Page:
Madras High Court: In two habeas corpus petitions (‘HCPs’) praying to call for the records in connection with the detention orders passed by the District Collector and to quash them and direct the respondents to produce the detenus before this Court and set him at liberty, the division bench of M. Sundar* and R. Sakthivel, JJ. while setting aside both the preventive detention orders, directed the authorities to set the detenus at liberty.
After perusing the admission board orders, the Court noted that both the HCPs challenged the impugned preventive detention orders on two points. Firstly, on Section 8(1) of the Tamil Nadu Prevention of Dangerous Activities of Bootleggers, Drug Offenders, Goondas, Immoral Traffic Offenders and Slum-Grabbers, Act, 1982 (‘Act, 1982’). Secondly, on Banik principle i.e., live and proximate link between the grounds of detention and purpose of detention having snapped. However, in the final hearing, the petitioner challenged the impugned preventive detention orders only in the first ground.
The Court took note of M. Shylaja v. State, 2023 SCC OnLine Mad 289, wherein it was held that violation of Section 8(1) of Act, 1982 vitiates a preventive detention order and renders it liable for being set aside as its violation impairs the right of a detenu to make an effective representation against the preventive detention order.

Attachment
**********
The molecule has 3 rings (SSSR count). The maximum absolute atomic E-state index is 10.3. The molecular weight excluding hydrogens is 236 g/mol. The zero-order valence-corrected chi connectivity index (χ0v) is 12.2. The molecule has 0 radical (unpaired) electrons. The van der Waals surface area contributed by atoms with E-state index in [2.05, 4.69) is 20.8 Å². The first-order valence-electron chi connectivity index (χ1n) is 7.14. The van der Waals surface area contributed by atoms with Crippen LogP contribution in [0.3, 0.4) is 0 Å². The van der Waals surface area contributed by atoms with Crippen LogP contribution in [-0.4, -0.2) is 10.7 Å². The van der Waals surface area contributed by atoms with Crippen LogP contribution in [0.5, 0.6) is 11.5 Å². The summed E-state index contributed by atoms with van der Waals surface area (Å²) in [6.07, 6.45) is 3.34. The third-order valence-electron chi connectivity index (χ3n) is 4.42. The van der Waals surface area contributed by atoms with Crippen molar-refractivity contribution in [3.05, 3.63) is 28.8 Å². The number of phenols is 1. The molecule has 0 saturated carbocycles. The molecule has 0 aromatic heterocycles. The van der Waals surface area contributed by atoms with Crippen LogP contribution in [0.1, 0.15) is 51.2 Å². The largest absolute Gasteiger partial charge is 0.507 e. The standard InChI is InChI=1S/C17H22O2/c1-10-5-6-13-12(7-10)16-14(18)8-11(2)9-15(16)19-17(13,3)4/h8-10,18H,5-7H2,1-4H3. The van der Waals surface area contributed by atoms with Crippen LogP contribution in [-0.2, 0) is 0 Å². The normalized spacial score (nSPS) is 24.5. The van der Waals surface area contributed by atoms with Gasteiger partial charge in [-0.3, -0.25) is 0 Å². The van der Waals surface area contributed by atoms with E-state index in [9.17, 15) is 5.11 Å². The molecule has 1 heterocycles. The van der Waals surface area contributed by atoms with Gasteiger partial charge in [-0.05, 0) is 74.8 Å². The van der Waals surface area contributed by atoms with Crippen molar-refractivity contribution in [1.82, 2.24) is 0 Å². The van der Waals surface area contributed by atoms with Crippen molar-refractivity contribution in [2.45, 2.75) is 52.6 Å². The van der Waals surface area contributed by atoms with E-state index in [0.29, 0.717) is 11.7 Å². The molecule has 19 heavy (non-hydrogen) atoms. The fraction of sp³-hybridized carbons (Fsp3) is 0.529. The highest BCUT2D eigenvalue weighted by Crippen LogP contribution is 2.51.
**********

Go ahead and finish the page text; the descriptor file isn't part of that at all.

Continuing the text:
The Court noted that the impugned preventive detention orders and the grounds of impugned preventive detention orders have been served on the detenus on 30- 06-2023. Section 8(1) of Act, 1982 talks about communicating to the detenu the grounds on which preventive detention order has been made as soon as may be, but ordinarily not later than five days. These five days start from the ‘date of detention pursuant to the preventive detention order’. In this regard, the scheme of the Act 1982 is such that a preventive detention order under the statute can be made either against a person who is already in prison or who is a free citizen.
The State submitted that there is only one day delay and therefore the infraction of Section 8(1) of Act, 1982 is not very serious.
The Court said that in the present case, the detenus were already incarcerated. Therefore, it is a case of formal arrest, as Section 8(1) of Act, 1982 talks about ‘detention in pursuance of a detention order’. This means that the date on which the preventive detention order is served on the detenu is the date on which the formal arrest in pursuance of the preventive detention order is made.
After taking note of Enforcement Directorate v. Kapil Wadhawan, 2023 SCC OnLine SC 972, the Court said that the Kapil Wadhawan principle would apply with greater force i.e., all fours to a preventive detention case. Further, the Court said that preventive detention is not a punishment, and that habeas corpus petition is a high prerogative writ. Thus, it engrafted Kapil Wadhawan principle into the present habeas corpus petition, and held that while computing five days within the meaning of Section 8(1) of Act, 1982, the date on which the preventive detention order is served on the detenu i.e., formal arrest pursuant to the preventive detention order should also be included.